Six Thoughts after the Ohio Special Election Primaries

by Jacob Rubashkin August 4, 2021 · 11:08 AM EDT

Voters in two Ohio congressional districts went to the polls Tuesday to select the Democratic and Republican nominees, who are now significant favorites in the special general elections on November 2. 

In Ohio’s 11th, the Cleveland-based seat most recently held by HUD Secretary Marcia Fudge, Cuyahoga County Councilwoman Shontel Brown defeated Bernie Sanders campaign co-chairwoman/former state Sen. Nina Turner in the Democratic primary. In Ohio’s 15th, a Columbus-anchored district left vacant by the resignation of GOP Rep. Steve Stivers, coal lobbyist Mike Carey won a crowded race for the GOP nomination, while state Rep. Allison Russo defeated nominal opposition to win the Democratic primary.

Here are six things I think after the results in Ohio.

Endorsements matter. Former President Donald Trump’s chosen candidate in the Ohio 15 GOP primary was Carey, a lobbyist whose only previous foray into electoral politics was a failed bid for state House in 1998. But Carey easily outpaced a wide field of challengers that included several current and former state legislators. And in the Ohio 11 Democratic primary, Brown started out as a relatively unknown local politician. But the initial underdog rode a wave of endorsements from Hillary Clinton, House Majority Whip Jim Clyburn, and much of the Congressional Black Caucus all the way to victory.

Trump matters. After Susan Wright, the Trump-endorsed candidate in the Texas 6 runoff, lost to fellow Republican Jake Ellzey last week, some people began to wonder if Trump had lost some juice among the party’s primary voters. But Tuesday’s results will quiet that chatter, with none of the non-Carey candidates coming close to winning. While this was a low-turnout special election, and Carey received 36 percent, it will still put some pep back into Trump-world after last week’s embarrassment.

Congressional races remain national affairs. Nina Turner leaned heavily on her local ties, with her campaign highlighting endorsements from longtime Cleveland Mayor Frank Jackson and the Cleveland Plain Dealer editorial board. Turner didn’t really lean into her ties with Sanders until the final weeks of the race when she brought him and Rep. Alexandria Ocasio-Cortez to help with getting out the vote. But from the outset, Brown’s campaign was intent on nationalizing the race through a “Biden vs. Bernie” lens, with Brown as the Biden candidate. In the end, they were able to do just that, and came away with the win.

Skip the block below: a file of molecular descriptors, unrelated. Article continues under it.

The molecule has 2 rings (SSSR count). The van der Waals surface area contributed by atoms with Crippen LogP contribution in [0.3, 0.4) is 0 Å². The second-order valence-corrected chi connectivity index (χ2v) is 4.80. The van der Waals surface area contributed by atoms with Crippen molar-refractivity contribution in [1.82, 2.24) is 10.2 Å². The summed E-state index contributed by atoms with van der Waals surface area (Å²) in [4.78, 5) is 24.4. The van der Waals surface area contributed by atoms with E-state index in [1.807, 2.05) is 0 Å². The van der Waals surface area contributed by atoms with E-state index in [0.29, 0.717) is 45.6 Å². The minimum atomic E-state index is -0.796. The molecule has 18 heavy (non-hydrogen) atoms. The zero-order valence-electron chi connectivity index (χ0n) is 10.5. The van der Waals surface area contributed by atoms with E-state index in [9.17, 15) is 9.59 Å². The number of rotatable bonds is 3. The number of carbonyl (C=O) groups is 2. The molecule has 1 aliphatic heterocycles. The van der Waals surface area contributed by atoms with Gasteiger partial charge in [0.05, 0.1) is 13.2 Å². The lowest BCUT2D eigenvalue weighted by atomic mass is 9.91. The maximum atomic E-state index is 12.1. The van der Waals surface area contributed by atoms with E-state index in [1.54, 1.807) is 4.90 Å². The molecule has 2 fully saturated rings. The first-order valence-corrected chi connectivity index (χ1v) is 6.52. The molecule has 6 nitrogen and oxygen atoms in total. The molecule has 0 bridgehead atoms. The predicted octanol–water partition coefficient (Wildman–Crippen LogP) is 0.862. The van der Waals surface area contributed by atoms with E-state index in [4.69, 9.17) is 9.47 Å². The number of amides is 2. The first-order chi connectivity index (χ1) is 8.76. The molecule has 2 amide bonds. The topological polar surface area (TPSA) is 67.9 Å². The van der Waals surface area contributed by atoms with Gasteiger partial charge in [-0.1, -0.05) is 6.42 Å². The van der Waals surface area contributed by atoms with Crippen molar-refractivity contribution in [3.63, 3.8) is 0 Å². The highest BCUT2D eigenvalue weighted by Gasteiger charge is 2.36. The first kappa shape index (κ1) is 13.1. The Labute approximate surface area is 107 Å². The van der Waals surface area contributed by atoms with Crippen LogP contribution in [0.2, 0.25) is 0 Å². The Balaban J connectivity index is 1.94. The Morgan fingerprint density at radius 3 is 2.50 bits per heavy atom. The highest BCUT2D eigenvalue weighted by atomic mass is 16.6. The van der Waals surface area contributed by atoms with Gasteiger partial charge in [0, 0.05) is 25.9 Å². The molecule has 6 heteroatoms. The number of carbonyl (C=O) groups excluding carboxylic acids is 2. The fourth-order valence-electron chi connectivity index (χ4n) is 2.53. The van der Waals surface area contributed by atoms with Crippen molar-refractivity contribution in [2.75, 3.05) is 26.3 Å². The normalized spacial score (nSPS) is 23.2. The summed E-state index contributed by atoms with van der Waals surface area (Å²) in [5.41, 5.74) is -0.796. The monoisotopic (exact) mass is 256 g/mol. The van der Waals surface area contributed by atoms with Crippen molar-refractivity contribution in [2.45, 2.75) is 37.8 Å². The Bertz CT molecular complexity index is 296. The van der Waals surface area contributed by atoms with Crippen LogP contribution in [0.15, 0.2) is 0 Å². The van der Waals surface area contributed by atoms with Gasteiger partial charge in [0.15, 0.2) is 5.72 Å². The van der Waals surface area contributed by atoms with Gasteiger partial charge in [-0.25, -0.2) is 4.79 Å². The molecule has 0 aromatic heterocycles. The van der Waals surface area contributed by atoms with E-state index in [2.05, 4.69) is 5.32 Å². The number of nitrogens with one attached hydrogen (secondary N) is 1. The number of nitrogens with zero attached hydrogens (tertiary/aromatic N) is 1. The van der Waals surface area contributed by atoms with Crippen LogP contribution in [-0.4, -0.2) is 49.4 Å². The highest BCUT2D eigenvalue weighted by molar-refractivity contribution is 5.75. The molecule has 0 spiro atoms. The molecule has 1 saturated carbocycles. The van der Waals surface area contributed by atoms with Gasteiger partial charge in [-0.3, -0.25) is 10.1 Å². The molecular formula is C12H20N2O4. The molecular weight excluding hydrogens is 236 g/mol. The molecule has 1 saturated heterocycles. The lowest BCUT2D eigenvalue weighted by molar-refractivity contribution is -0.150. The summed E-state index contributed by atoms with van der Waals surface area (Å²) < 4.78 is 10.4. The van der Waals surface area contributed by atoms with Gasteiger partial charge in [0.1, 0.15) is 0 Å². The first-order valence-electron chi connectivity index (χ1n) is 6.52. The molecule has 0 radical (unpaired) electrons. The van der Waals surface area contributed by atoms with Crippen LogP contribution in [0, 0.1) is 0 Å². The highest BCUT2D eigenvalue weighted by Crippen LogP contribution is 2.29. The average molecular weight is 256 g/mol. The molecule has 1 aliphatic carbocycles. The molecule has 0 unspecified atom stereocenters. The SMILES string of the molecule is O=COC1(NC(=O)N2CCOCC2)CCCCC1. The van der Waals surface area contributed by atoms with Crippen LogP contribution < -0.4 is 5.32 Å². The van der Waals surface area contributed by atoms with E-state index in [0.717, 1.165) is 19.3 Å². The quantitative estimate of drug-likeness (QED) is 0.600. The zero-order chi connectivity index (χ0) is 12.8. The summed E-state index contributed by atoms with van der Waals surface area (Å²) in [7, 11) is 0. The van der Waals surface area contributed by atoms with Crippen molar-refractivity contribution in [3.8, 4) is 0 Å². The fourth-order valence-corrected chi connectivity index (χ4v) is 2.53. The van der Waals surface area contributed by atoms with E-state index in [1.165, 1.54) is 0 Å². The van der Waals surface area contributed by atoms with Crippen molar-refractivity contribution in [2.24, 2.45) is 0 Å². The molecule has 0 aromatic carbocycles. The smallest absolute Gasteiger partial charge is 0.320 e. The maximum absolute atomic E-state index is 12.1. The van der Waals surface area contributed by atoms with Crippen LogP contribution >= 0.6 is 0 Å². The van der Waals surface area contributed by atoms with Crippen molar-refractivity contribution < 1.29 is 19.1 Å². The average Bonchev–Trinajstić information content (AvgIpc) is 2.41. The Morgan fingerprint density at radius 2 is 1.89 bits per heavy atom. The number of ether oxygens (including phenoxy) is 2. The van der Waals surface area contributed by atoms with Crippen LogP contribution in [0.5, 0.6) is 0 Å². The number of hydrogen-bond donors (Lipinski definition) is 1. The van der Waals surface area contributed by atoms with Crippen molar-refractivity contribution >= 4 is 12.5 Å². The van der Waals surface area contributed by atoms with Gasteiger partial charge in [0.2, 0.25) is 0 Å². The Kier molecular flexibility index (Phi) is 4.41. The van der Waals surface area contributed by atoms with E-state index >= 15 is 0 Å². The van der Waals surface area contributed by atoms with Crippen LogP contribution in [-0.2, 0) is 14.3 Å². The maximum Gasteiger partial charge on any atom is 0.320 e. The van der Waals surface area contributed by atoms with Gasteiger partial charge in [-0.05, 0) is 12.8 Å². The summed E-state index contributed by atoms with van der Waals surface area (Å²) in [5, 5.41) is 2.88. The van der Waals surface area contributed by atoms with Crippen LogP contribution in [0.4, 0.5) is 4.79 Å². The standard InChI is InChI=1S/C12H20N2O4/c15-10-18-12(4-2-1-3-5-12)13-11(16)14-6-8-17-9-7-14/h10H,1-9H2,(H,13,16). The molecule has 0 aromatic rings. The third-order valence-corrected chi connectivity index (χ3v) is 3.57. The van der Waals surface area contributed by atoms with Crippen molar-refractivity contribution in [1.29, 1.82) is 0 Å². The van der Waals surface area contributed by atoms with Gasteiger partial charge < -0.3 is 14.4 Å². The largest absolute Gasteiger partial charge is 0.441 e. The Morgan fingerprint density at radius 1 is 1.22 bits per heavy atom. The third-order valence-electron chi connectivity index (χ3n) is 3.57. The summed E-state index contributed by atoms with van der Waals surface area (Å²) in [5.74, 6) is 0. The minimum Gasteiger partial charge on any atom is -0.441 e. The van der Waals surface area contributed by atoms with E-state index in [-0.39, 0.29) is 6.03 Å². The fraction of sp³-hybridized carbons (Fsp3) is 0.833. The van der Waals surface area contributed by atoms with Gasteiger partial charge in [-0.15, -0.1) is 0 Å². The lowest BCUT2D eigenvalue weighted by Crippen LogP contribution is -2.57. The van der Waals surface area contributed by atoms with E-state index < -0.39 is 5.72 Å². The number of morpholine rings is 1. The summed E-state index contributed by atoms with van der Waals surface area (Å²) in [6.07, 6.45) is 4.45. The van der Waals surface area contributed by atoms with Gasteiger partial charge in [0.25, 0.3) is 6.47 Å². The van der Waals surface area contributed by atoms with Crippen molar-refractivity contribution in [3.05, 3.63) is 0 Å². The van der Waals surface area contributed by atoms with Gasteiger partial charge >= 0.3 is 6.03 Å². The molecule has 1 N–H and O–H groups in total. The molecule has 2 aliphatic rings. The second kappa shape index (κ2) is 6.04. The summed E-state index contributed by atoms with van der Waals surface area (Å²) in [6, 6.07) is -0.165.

It’s not a great idea to compare voting for your party’s standard bearer to eating a bowl of feces. Nor is it a great look to refuse to say if you voted for your party’s nominee against Trump in one of the closest elections in recent history. While Democratic base voters aren’t always as vocally effusive about their party’s leader as Republicans are about theirs, Turner’s profane comments about voting for Biden — and the longstanding questions about whether she voted for Hillary Clinton in 2016 — clearly rubbed people the wrong way and were the basis for effective attacks by Brown and her allies. The comments certainly made it an easier decision for many party luminaries to publicly oppose Turner.

Voters just aren’t interested. Both primaries saw pedestrian levels of turnout, continuing a trend from previous special House elections this year in Texas, New Mexico, and Louisiana. Even with millions of dollars spent on TV in both races, voters are not nearly as engaged as they were during the Trump presidency, when special election turnout rates rivaled those of regular elections.

The next special election to watch is still in Ohio 15. The matchup is now set between Carey and Russo, a state legislator. While the 15th is currently rated Solid Republican, it is not overwhelmingly so; in 2020 Trump carried it by 14 points, 56-42 percent, and Democratic Sen. Sherrod Brown actually carried the district in 2018. Carey vs. Russo will be only the second Democrat vs. Republican special election of 2021, after June’s New Mexico 1 special. So the margin of victory in the Ohio 15 race could offer more clues as to the national environment a year before the midterms.